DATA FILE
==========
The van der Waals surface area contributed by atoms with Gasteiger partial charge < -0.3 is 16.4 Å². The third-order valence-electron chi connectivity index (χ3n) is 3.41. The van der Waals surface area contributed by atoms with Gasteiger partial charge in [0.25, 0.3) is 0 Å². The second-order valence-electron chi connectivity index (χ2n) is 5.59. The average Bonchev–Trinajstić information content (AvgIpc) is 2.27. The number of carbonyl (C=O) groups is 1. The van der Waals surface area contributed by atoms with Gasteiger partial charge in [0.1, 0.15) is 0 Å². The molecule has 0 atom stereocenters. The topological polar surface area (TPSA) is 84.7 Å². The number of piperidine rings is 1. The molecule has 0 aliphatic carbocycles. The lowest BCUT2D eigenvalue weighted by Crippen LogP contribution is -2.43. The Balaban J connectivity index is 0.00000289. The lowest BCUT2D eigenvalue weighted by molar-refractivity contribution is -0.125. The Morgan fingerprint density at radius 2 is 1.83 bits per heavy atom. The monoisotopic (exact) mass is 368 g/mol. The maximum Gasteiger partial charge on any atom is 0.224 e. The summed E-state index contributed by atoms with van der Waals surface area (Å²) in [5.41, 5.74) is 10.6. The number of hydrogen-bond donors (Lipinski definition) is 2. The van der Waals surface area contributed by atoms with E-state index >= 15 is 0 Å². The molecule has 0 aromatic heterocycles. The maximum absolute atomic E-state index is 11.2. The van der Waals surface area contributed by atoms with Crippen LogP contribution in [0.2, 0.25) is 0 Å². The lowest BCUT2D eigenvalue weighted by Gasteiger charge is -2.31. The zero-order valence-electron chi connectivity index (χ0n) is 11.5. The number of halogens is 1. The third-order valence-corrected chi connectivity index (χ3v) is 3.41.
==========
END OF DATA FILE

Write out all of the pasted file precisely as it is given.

The van der Waals surface area contributed by atoms with Gasteiger partial charge < -0.3 is 16.4 Å². The third-order valence-electron chi connectivity index (χ3n) is 3.41. The van der Waals surface area contributed by atoms with Gasteiger partial charge in [0.25, 0.3) is 0 Å². The second-order valence-electron chi connectivity index (χ2n) is 5.59. The average Bonchev–Trinajstić information content (AvgIpc) is 2.27. The number of carbonyl (C=O) groups is 1. The van der Waals surface area contributed by atoms with Gasteiger partial charge in [0.1, 0.15) is 0 Å². The molecule has 0 atom stereocenters. The topological polar surface area (TPSA) is 84.7 Å². The number of piperidine rings is 1. The molecule has 0 aliphatic carbocycles. The lowest BCUT2D eigenvalue weighted by Crippen LogP contribution is -2.43. The Balaban J connectivity index is 0.00000289. The lowest BCUT2D eigenvalue weighted by molar-refractivity contribution is -0.125. The Morgan fingerprint density at radius 2 is 1.83 bits per heavy atom. The monoisotopic (exact) mass is 368 g/mol. The maximum Gasteiger partial charge on any atom is 0.224 e. The summed E-state index contributed by atoms with van der Waals surface area (Å²) in [5.41, 5.74) is 10.6. The number of hydrogen-bond donors (Lipinski definition) is 2. The van der Waals surface area contributed by atoms with E-state index >= 15 is 0 Å². The molecule has 0 aromatic heterocycles. The maximum absolute atomic E-state index is 11.2. The van der Waals surface area contributed by atoms with Crippen LogP contribution in [0.2, 0.25) is 0 Å². The lowest BCUT2D eigenvalue weighted by Gasteiger charge is -2.31. The zero-order valence-electron chi connectivity index (χ0n) is 11.5. The number of halogens is 1. The third-order valence-corrected chi connectivity index (χ3v) is 3.41.